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Contributed by ACCA, in their own words.

Under the Finance Bill 2014, salaried members of limited liability partnerships (LLPs) will become employees under certain conditions, while excess profits in mixed partnerships will be reallocated.

It has been discussed, debated and written about. Now the Budget has re-announced that legislation will be introduced in the Finance Bill 2014 to change the treatment of a salaried member of a limited liability partnership (LLP) from that of a partner to that of an employee for both income and corporation tax purposes.

The new rules will apply at any time when an individual (M) is a member of an LLP and three conditions are met:

  • Condition 1: there are arrangements in place under which M is to perform services for the LLP, in M’s capacity as a member, and it would be reasonable to expect that the amounts payable by the LLP in respect of M’s performance of those services will be wholly or substantially wholly fixed; or, if variable, variable without reference to, or in practice unaffected by, the overall profits or losses of the LLP (‘disguised salary’)
  • Condition 2: the mutual rights and duties of the members and the LLP and its members do not give M significant influence over the affairs of the LLP
  • Condition 3: M’s contribution to the LLP is less than 25% of the disguised salary which it is reasonable to expect will be payable by the LLP in a relevant tax year in respect of M’s performance of services for the LLP.

In determining whether the salaried member rules apply, any arrangements with a main purpose of circumventing the rules will be disregarded.

The salaried member rules will apply to an individual who is not a member of an LLP if the individual performs services for the LLP under arrangements involving a non-individual member of the LLP and those arrangements have a main purpose of securing that the salaried member rules do not apply to the individual.

The salaried member rules will not, however, apply to an individual, where they would otherwise apply, as a consequence of arrangements with a main purpose of ensuring that the new profit allocation rules do not apply.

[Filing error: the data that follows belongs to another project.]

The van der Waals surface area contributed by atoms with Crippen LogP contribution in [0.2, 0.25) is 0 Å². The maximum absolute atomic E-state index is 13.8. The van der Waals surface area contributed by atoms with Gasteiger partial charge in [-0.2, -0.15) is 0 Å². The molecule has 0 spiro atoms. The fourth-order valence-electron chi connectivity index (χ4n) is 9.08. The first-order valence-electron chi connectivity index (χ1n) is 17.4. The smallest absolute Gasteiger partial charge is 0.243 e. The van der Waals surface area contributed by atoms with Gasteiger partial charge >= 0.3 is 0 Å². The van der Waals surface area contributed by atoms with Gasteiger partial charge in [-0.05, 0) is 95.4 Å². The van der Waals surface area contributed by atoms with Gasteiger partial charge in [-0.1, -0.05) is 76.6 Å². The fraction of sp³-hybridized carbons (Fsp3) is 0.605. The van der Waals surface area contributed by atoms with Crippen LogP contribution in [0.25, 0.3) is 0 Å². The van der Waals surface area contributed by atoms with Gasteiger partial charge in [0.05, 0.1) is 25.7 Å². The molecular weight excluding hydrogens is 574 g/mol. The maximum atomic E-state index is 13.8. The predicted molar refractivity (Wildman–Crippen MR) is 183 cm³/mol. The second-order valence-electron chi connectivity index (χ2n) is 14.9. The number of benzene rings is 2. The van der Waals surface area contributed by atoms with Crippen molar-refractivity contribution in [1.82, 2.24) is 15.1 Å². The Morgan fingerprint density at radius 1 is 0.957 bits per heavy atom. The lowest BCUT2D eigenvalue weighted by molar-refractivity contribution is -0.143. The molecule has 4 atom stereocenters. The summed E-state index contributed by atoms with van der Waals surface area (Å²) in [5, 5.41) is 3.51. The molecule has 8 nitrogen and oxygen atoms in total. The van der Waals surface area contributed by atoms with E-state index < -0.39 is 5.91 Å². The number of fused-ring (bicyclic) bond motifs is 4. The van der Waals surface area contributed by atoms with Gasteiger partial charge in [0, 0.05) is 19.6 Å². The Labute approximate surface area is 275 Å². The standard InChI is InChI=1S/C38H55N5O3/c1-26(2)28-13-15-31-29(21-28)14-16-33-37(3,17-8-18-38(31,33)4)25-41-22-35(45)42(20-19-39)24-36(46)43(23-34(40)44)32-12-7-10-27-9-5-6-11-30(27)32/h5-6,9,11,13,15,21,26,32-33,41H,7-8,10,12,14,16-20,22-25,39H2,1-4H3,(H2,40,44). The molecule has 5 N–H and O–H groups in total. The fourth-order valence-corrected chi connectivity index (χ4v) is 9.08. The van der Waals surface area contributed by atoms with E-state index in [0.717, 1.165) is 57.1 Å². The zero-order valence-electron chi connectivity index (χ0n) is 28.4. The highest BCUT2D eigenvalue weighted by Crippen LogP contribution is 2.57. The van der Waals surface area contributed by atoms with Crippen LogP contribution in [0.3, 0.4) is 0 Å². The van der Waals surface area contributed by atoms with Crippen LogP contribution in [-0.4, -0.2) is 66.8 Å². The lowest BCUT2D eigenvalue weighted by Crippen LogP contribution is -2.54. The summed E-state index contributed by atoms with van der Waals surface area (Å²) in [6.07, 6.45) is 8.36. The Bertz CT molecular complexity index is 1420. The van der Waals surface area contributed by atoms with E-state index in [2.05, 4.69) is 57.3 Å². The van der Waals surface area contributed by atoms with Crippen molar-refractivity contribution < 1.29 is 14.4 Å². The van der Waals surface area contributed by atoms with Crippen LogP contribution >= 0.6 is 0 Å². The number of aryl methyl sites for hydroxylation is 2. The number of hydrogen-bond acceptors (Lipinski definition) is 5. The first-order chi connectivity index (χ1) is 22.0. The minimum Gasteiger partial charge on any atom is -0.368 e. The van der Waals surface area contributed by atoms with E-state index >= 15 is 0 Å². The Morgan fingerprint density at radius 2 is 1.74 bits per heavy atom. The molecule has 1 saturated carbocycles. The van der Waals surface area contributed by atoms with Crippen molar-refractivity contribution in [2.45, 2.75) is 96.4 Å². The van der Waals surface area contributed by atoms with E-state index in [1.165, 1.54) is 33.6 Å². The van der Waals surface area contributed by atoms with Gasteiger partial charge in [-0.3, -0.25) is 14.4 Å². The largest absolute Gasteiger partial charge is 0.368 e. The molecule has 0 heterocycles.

The legislation will also provide for a deduction for certain expenditure in respect of a salaried member’s employment that would not otherwise be deductible, subject to certain provisions that provide for disallowance on normal principles.

In order to give partners time to make the necessary arrangements, a firm commitment to make a sufficient contribution within three months will be taken into account to determine whether condition 3 is met. Where an individual becomes a member after 6 April 2014, a two-month period will be allowed to provide the capital, subject to a firm commitment to do so.

It is important to remember that all three conditions must be met for a partner to be treated as an employee. 

Example

C LLP was founded by two individuals: A and B. A and B are entitled to the residual profits, make all the major decisions and they have invested all but a nominal amount of the capital. The other members receive a fixed monthly sum plus an annual discretionary bonus, typically 20% to 30% of the first charge. The other members are all salaried members, satisfying conditions 1, 2 and 3. While the bonus is sometimes more than 20% of the reward package, it is discretionary, not linked to the profits.

After a while, C and D start to take on more of the work done by A and B, and their terms have changed. They will receive a lower monthly sum and will receive a share of the profits. A reasonable estimate is that about 25% to 30% of the rewards will be profit share. They will also take part in all major decisions. Conditions 1 and 2 are no longer met, so they are no longer salaried members.

Where a member’s status changes during the year, new sections 863 E and 863F set out the formula for ascertaining the appropriate amount of the capital contribution. 

Financial implications

The basic tax charge will not be increased as a result of this legislation, but there will be a charge to tax on benefits in kind, as a result of the reclassification. There will also be an increased charge to national insurance.

The employee will suffer a cashflow disadvantage by coming within the PAYE rules and will be charged class 1 national insurance, rather than class 2 at £2.75 and class 4. An employee earning £100,000 per year will pay class 1 contributions of £5,232 for 2014/15 whereas a self-employed person would pay a total of £4,358 in class 2 and 4 contributions. Whereas the tax would have been paid on 31 January in the tax year and 31 July after the end of the year, the tax will now be paid monthly throughout the year.

The allocation of profits now taxed as salary will have no tax effect on the remaining partners, but the cashflow will be disadvantaged. The difference for national insurance will be significant with an extra £12,702 on each £100,000 salary, together with an additional charge on benefits in kind.

Anti-avoidance legislation will deal with the situation where remuneration is dealt with through associated persons. Where there is a conflict, the legislation in section 850D will take precedence over section 863.

Little time remains for firms to make any arrangements prior to 6 April 2014, but remember that there is a three-month period of grace!